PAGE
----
In Thursday's New York Times, Nate Silver discusses two fundamental qualities voters look for when evaluating candidates in a presidential primary contest: (1) electability and (2) a candidate who will promote an agreeable (in this case conservative Republican) policy agenda.
Often times, it's electability that matters most to primary voters (aka the party faithful) because they seek a candidate who can ultimately win in a general election. As Silver notes, Perry does well in promoting a conservative agenda but is lacking when it comes to perceptions of electability. Romney on the other hand may not appeal to the policy preferences of more conservative Republican voters but he does give off an air of electability when it comes time to think about the general election.
The importance of electability was especially evident during the 2004 Democratic primary. In the early days of the primary I worked with a team of pollsters hired by a candidate who was promoting a very credible, actionable, on-point, Democratic policy agenda. The problem was with the candidate's perceived electability. As the Iowa Caucus results would quickly show, John Kerry was perceived by voters to be the most electable candidate in a general election match-up with President George W. Bush. Candidates like Dick Gephardt, John Edwards, and especially Howard Dean were seen as slightly less electable but more centrally aligned with the policy priorities of Democratic primary voters.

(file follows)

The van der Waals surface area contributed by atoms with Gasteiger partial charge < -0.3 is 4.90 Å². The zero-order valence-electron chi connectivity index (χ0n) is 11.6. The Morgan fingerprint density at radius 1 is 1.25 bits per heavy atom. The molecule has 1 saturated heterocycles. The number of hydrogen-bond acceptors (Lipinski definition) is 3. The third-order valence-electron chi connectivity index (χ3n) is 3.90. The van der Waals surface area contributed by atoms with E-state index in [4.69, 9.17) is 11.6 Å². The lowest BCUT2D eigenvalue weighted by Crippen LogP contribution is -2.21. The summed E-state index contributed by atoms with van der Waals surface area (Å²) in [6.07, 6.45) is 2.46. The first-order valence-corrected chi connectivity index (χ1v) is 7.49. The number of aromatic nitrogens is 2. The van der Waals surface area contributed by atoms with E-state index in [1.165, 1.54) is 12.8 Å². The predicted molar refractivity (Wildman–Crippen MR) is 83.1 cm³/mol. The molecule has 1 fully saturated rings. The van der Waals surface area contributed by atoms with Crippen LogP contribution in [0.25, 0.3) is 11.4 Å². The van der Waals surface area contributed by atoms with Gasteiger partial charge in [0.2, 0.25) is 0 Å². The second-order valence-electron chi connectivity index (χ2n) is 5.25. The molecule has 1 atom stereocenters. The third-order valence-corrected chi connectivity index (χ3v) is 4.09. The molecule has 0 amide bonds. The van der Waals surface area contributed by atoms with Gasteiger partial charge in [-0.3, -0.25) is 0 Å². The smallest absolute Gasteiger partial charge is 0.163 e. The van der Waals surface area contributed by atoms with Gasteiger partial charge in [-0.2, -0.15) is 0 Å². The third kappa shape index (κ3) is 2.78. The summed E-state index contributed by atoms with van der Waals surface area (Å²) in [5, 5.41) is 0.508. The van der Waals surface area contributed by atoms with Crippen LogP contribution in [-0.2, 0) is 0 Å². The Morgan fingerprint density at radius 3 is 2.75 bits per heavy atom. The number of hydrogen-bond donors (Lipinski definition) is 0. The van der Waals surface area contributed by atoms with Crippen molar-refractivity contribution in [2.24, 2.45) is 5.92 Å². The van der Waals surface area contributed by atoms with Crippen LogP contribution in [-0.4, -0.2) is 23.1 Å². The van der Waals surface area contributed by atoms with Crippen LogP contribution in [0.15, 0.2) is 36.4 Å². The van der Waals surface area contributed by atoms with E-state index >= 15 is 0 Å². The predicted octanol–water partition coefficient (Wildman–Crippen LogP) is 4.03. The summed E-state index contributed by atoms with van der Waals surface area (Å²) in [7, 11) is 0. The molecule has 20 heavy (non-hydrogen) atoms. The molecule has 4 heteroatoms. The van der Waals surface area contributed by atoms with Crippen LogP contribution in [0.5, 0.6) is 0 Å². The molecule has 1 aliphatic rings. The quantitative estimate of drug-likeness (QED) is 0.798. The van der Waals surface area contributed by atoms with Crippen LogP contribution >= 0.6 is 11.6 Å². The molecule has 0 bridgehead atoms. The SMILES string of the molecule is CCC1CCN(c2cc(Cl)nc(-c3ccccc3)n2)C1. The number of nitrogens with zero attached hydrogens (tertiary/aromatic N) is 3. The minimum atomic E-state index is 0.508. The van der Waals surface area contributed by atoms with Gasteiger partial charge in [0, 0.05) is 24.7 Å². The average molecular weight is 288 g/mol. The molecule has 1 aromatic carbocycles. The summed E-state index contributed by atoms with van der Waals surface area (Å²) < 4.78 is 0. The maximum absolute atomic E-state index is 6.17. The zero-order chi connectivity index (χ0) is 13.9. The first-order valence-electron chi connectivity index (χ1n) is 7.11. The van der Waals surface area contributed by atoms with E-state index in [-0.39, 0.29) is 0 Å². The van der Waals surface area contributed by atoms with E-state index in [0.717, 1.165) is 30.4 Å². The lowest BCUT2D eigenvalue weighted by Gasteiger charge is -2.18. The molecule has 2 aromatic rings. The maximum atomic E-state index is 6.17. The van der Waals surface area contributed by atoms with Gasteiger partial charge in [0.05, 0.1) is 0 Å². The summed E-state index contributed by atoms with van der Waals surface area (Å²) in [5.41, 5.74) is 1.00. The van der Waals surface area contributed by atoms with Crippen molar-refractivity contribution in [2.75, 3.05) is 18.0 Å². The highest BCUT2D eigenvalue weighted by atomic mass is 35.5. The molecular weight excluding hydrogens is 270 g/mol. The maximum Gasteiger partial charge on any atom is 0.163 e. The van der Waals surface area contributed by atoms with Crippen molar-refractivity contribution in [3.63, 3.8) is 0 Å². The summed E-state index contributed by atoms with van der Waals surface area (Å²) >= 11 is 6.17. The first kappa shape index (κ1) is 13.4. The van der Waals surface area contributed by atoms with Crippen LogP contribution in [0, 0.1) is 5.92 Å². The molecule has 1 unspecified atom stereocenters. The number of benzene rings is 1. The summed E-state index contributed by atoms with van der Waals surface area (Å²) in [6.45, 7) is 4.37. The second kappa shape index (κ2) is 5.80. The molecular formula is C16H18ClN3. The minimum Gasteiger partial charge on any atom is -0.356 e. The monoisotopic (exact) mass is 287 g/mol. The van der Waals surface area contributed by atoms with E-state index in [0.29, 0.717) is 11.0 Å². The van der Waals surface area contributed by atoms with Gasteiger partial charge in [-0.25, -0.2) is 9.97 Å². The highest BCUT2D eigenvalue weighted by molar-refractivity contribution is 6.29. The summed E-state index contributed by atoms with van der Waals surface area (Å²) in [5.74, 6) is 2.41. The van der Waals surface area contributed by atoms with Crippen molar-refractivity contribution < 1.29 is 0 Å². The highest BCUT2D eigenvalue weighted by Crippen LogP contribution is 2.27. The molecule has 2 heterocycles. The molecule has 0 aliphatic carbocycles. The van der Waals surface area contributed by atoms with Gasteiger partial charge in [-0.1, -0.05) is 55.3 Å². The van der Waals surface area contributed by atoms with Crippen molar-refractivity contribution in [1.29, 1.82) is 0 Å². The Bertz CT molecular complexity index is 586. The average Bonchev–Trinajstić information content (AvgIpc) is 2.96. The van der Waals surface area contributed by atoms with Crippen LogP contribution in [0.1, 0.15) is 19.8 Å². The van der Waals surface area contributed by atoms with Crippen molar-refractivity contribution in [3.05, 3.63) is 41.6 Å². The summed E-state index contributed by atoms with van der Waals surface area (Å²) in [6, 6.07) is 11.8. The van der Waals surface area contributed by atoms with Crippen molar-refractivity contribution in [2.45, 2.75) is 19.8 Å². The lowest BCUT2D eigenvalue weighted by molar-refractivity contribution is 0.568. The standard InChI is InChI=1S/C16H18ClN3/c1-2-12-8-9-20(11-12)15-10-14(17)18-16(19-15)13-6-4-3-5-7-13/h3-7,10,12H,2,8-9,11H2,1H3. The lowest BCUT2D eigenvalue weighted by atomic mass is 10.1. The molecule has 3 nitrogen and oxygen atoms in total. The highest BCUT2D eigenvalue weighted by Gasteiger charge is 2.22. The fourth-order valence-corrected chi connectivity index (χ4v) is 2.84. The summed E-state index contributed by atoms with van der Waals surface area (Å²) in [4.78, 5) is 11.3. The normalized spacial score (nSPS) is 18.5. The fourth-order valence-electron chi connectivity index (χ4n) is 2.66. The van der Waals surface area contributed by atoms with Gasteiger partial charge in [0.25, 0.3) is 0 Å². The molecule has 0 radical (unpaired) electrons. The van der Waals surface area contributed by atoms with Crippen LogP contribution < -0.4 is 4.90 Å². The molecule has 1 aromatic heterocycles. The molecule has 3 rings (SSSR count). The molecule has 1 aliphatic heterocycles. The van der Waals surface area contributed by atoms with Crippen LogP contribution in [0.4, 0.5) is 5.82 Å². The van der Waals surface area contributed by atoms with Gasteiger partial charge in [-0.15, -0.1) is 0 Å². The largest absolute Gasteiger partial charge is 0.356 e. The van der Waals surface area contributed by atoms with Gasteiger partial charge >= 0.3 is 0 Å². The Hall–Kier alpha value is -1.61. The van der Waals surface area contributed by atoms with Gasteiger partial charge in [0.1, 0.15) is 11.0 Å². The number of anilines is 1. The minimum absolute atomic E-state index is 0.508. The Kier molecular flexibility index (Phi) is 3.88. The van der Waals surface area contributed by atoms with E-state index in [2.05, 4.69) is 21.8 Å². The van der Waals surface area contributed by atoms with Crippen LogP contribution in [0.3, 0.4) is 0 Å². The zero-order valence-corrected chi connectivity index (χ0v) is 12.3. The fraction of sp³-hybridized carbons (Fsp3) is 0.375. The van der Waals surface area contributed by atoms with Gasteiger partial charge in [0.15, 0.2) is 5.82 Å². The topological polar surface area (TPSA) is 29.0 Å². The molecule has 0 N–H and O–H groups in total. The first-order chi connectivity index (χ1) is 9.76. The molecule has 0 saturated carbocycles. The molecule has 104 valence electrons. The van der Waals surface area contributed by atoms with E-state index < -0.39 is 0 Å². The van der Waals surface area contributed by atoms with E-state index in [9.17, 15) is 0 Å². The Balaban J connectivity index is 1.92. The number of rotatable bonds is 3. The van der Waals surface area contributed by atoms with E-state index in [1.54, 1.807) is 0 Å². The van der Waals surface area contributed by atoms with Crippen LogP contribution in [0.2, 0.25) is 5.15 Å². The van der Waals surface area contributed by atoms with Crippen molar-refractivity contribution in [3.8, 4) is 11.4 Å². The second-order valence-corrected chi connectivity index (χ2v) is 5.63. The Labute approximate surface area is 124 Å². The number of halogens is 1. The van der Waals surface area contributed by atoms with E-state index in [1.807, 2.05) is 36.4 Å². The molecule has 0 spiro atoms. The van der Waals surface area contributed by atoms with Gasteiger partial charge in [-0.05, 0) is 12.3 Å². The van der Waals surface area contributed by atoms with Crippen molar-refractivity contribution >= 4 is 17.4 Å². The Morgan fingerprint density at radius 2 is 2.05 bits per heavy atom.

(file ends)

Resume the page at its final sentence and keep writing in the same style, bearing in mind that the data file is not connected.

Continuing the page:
In the end, Kerry secured the nomination primarily because he was seen as the candidate who was mostly likely to beat Bush in November.
Both Kerry and now Mitt Romney suffer from problems of authenticity, or the perception that they're not being "real" or true enough to what they say they really are.
As the New York Times points out, Jon Huntsman also suffers from an authenticity problem among Republican voters who don't see him as conservative enough for their tastes. For Huntsman, it's a real problem of perception and of not being able to promote an agreeable policy agenda that will appease 2012 GOP voters. Interestingly enough, Huntsman would actually be quite "electable" given a head-to-head match-up with Barack Obama, but without a truly Republican policy agenda, he'll never make it out of the early primary contests with much, if any, partisan support.
With Republican voters so fed up with the current administration, look for electability and even perceptions of authenticity to drive the 2012 primary contests. While a conservative policy agenda will be important to the Republican party faithful, it may take a backseat to the desire to win in November 2012.